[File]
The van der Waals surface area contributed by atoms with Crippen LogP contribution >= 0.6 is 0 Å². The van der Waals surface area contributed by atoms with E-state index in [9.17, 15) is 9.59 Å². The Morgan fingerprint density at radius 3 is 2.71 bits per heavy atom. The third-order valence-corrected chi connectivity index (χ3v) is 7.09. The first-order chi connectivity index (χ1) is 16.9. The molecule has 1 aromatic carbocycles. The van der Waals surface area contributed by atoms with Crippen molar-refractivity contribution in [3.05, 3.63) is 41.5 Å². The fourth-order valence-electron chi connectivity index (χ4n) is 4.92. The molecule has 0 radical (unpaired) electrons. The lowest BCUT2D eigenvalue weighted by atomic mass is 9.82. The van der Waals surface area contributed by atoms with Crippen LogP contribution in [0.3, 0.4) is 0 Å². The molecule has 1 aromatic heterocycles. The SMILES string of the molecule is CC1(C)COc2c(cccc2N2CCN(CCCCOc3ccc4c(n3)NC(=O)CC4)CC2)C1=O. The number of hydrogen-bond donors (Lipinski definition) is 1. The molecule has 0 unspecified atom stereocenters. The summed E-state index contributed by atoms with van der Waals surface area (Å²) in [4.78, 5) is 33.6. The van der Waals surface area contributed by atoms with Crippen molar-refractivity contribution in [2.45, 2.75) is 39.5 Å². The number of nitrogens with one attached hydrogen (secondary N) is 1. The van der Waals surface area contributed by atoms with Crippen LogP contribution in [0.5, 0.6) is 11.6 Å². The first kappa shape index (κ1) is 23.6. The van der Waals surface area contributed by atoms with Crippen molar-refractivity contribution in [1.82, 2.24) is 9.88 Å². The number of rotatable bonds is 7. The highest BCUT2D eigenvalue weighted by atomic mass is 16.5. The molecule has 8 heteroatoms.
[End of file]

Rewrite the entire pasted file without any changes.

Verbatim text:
The van der Waals surface area contributed by atoms with Crippen LogP contribution >= 0.6 is 0 Å². The van der Waals surface area contributed by atoms with E-state index in [9.17, 15) is 9.59 Å². The Morgan fingerprint density at radius 3 is 2.71 bits per heavy atom. The third-order valence-corrected chi connectivity index (χ3v) is 7.09. The first-order chi connectivity index (χ1) is 16.9. The molecule has 1 aromatic carbocycles. The van der Waals surface area contributed by atoms with Crippen molar-refractivity contribution in [3.05, 3.63) is 41.5 Å². The fourth-order valence-electron chi connectivity index (χ4n) is 4.92. The molecule has 0 radical (unpaired) electrons. The lowest BCUT2D eigenvalue weighted by atomic mass is 9.82. The van der Waals surface area contributed by atoms with Crippen LogP contribution in [0.3, 0.4) is 0 Å². The molecule has 1 aromatic heterocycles. The SMILES string of the molecule is CC1(C)COc2c(cccc2N2CCN(CCCCOc3ccc4c(n3)NC(=O)CC4)CC2)C1=O. The number of hydrogen-bond donors (Lipinski definition) is 1. The molecule has 0 unspecified atom stereocenters. The summed E-state index contributed by atoms with van der Waals surface area (Å²) in [4.78, 5) is 33.6. The van der Waals surface area contributed by atoms with Crippen molar-refractivity contribution in [2.45, 2.75) is 39.5 Å². The number of nitrogens with one attached hydrogen (secondary N) is 1. The van der Waals surface area contributed by atoms with Crippen LogP contribution in [0.5, 0.6) is 11.6 Å². The first kappa shape index (κ1) is 23.6. The van der Waals surface area contributed by atoms with Crippen molar-refractivity contribution in [1.82, 2.24) is 9.88 Å². The number of rotatable bonds is 7. The highest BCUT2D eigenvalue weighted by atomic mass is 16.5. The molecule has 8 heteroatoms.